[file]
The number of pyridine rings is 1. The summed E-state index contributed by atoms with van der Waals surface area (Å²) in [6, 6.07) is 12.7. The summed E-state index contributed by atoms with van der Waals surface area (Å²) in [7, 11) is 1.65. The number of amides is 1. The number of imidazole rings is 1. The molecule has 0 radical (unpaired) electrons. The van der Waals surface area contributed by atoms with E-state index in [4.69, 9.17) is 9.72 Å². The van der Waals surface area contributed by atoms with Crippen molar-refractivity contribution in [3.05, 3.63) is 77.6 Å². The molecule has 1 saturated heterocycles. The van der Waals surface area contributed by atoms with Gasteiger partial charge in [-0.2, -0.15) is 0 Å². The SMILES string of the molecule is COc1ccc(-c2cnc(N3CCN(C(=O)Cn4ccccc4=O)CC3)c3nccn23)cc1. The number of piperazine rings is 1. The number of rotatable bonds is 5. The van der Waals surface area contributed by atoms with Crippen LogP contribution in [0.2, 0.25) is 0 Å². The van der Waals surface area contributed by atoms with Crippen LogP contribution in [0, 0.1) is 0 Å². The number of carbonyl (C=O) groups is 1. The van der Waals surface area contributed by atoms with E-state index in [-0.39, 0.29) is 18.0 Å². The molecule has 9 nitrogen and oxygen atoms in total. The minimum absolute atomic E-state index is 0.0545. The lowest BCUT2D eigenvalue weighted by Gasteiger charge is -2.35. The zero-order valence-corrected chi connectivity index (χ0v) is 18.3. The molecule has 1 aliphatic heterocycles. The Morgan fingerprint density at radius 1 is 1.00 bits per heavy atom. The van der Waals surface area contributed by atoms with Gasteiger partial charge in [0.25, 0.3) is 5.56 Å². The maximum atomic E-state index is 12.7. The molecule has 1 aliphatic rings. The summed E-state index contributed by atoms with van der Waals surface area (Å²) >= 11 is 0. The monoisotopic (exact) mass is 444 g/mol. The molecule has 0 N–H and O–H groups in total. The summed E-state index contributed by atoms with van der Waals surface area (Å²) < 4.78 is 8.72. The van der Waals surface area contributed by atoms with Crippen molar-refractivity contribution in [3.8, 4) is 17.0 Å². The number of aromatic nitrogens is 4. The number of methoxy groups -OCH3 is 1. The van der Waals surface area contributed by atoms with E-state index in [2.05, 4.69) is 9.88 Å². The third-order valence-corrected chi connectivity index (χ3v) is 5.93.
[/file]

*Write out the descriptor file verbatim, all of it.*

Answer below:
The number of pyridine rings is 1. The summed E-state index contributed by atoms with van der Waals surface area (Å²) in [6, 6.07) is 12.7. The summed E-state index contributed by atoms with van der Waals surface area (Å²) in [7, 11) is 1.65. The number of amides is 1. The number of imidazole rings is 1. The molecule has 0 radical (unpaired) electrons. The van der Waals surface area contributed by atoms with E-state index in [4.69, 9.17) is 9.72 Å². The van der Waals surface area contributed by atoms with Crippen molar-refractivity contribution in [3.05, 3.63) is 77.6 Å². The molecule has 1 saturated heterocycles. The van der Waals surface area contributed by atoms with Gasteiger partial charge in [-0.2, -0.15) is 0 Å². The SMILES string of the molecule is COc1ccc(-c2cnc(N3CCN(C(=O)Cn4ccccc4=O)CC3)c3nccn23)cc1. The number of piperazine rings is 1. The number of rotatable bonds is 5. The van der Waals surface area contributed by atoms with Crippen LogP contribution in [0.2, 0.25) is 0 Å². The van der Waals surface area contributed by atoms with Crippen LogP contribution in [0, 0.1) is 0 Å². The number of carbonyl (C=O) groups is 1. The van der Waals surface area contributed by atoms with E-state index in [-0.39, 0.29) is 18.0 Å². The molecule has 9 nitrogen and oxygen atoms in total. The minimum absolute atomic E-state index is 0.0545. The lowest BCUT2D eigenvalue weighted by Gasteiger charge is -2.35. The zero-order valence-corrected chi connectivity index (χ0v) is 18.3. The molecule has 1 aliphatic heterocycles. The Morgan fingerprint density at radius 1 is 1.00 bits per heavy atom. The van der Waals surface area contributed by atoms with Gasteiger partial charge in [0.25, 0.3) is 5.56 Å². The maximum atomic E-state index is 12.7. The molecule has 1 aliphatic rings. The summed E-state index contributed by atoms with van der Waals surface area (Å²) >= 11 is 0. The monoisotopic (exact) mass is 444 g/mol. The molecule has 0 N–H and O–H groups in total. The summed E-state index contributed by atoms with van der Waals surface area (Å²) < 4.78 is 8.72. The van der Waals surface area contributed by atoms with Crippen molar-refractivity contribution in [3.8, 4) is 17.0 Å². The number of aromatic nitrogens is 4. The number of methoxy groups -OCH3 is 1. The van der Waals surface area contributed by atoms with E-state index in [2.05, 4.69) is 9.88 Å². The third-order valence-corrected chi connectivity index (χ3v) is 5.93.